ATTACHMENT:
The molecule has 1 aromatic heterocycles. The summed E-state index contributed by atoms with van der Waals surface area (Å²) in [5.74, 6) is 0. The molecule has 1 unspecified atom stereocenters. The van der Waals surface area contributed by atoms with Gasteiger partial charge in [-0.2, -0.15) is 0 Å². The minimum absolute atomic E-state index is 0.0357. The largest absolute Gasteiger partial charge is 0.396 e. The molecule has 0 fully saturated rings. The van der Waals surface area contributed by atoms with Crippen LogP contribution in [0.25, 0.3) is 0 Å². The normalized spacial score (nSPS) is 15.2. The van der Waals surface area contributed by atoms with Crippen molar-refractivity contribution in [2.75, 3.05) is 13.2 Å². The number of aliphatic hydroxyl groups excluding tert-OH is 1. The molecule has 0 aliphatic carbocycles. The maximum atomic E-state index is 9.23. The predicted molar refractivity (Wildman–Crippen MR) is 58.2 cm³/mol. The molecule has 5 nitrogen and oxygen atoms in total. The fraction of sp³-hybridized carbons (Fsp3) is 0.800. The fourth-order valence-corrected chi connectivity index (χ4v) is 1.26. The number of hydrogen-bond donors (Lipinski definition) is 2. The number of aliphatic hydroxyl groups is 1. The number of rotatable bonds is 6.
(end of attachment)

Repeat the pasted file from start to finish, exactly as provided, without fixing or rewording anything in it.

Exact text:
The molecule has 1 aromatic heterocycles. The summed E-state index contributed by atoms with van der Waals surface area (Å²) in [5.74, 6) is 0. The molecule has 1 unspecified atom stereocenters. The van der Waals surface area contributed by atoms with Gasteiger partial charge in [-0.2, -0.15) is 0 Å². The minimum absolute atomic E-state index is 0.0357. The largest absolute Gasteiger partial charge is 0.396 e. The molecule has 0 fully saturated rings. The van der Waals surface area contributed by atoms with Crippen LogP contribution in [0.25, 0.3) is 0 Å². The normalized spacial score (nSPS) is 15.2. The van der Waals surface area contributed by atoms with Crippen molar-refractivity contribution in [2.75, 3.05) is 13.2 Å². The number of aliphatic hydroxyl groups excluding tert-OH is 1. The molecule has 0 aliphatic carbocycles. The maximum atomic E-state index is 9.23. The predicted molar refractivity (Wildman–Crippen MR) is 58.2 cm³/mol. The molecule has 5 nitrogen and oxygen atoms in total. The fraction of sp³-hybridized carbons (Fsp3) is 0.800. The fourth-order valence-corrected chi connectivity index (χ4v) is 1.26. The number of hydrogen-bond donors (Lipinski definition) is 2. The number of aliphatic hydroxyl groups is 1. The number of rotatable bonds is 6.